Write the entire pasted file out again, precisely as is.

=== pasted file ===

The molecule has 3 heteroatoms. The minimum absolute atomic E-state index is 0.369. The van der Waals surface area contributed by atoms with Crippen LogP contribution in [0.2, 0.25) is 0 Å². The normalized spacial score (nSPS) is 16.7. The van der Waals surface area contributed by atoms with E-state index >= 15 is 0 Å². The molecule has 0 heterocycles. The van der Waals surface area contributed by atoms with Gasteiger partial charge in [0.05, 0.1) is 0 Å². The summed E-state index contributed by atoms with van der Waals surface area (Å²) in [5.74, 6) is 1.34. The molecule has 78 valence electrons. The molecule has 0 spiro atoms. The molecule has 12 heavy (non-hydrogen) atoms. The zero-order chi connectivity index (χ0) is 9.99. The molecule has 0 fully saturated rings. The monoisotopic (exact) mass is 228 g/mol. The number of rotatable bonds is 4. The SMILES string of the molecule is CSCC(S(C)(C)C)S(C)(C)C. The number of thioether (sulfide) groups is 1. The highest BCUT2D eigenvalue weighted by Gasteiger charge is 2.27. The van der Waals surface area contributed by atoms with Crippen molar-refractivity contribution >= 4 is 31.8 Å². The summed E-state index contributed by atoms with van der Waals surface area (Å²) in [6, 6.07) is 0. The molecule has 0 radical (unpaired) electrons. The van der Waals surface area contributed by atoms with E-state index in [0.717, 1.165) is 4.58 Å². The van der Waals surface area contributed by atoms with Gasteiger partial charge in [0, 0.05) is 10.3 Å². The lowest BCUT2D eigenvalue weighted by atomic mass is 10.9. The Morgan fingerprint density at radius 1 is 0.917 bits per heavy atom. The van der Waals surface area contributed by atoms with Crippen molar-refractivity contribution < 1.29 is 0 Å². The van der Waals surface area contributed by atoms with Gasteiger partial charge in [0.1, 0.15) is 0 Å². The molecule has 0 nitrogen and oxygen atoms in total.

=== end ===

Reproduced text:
The molecule has 3 heteroatoms. The minimum absolute atomic E-state index is 0.369. The van der Waals surface area contributed by atoms with Crippen LogP contribution in [0.2, 0.25) is 0 Å². The normalized spacial score (nSPS) is 16.7. The van der Waals surface area contributed by atoms with E-state index >= 15 is 0 Å². The molecule has 0 heterocycles. The van der Waals surface area contributed by atoms with Gasteiger partial charge in [0.05, 0.1) is 0 Å². The summed E-state index contributed by atoms with van der Waals surface area (Å²) in [5.74, 6) is 1.34. The molecule has 78 valence electrons. The molecule has 0 spiro atoms. The molecule has 12 heavy (non-hydrogen) atoms. The zero-order chi connectivity index (χ0) is 9.99. The molecule has 0 fully saturated rings. The monoisotopic (exact) mass is 228 g/mol. The number of rotatable bonds is 4. The SMILES string of the molecule is CSCC(S(C)(C)C)S(C)(C)C. The number of thioether (sulfide) groups is 1. The highest BCUT2D eigenvalue weighted by Gasteiger charge is 2.27. The van der Waals surface area contributed by atoms with Crippen molar-refractivity contribution >= 4 is 31.8 Å². The summed E-state index contributed by atoms with van der Waals surface area (Å²) in [6, 6.07) is 0. The molecule has 0 radical (unpaired) electrons. The van der Waals surface area contributed by atoms with E-state index in [0.717, 1.165) is 4.58 Å². The van der Waals surface area contributed by atoms with Gasteiger partial charge in [0, 0.05) is 10.3 Å². The lowest BCUT2D eigenvalue weighted by atomic mass is 10.9. The Morgan fingerprint density at radius 1 is 0.917 bits per heavy atom. The van der Waals surface area contributed by atoms with Crippen molar-refractivity contribution < 1.29 is 0 Å². The van der Waals surface area contributed by atoms with Gasteiger partial charge in [0.1, 0.15) is 0 Å². The molecule has 0 nitrogen and oxygen atoms in total.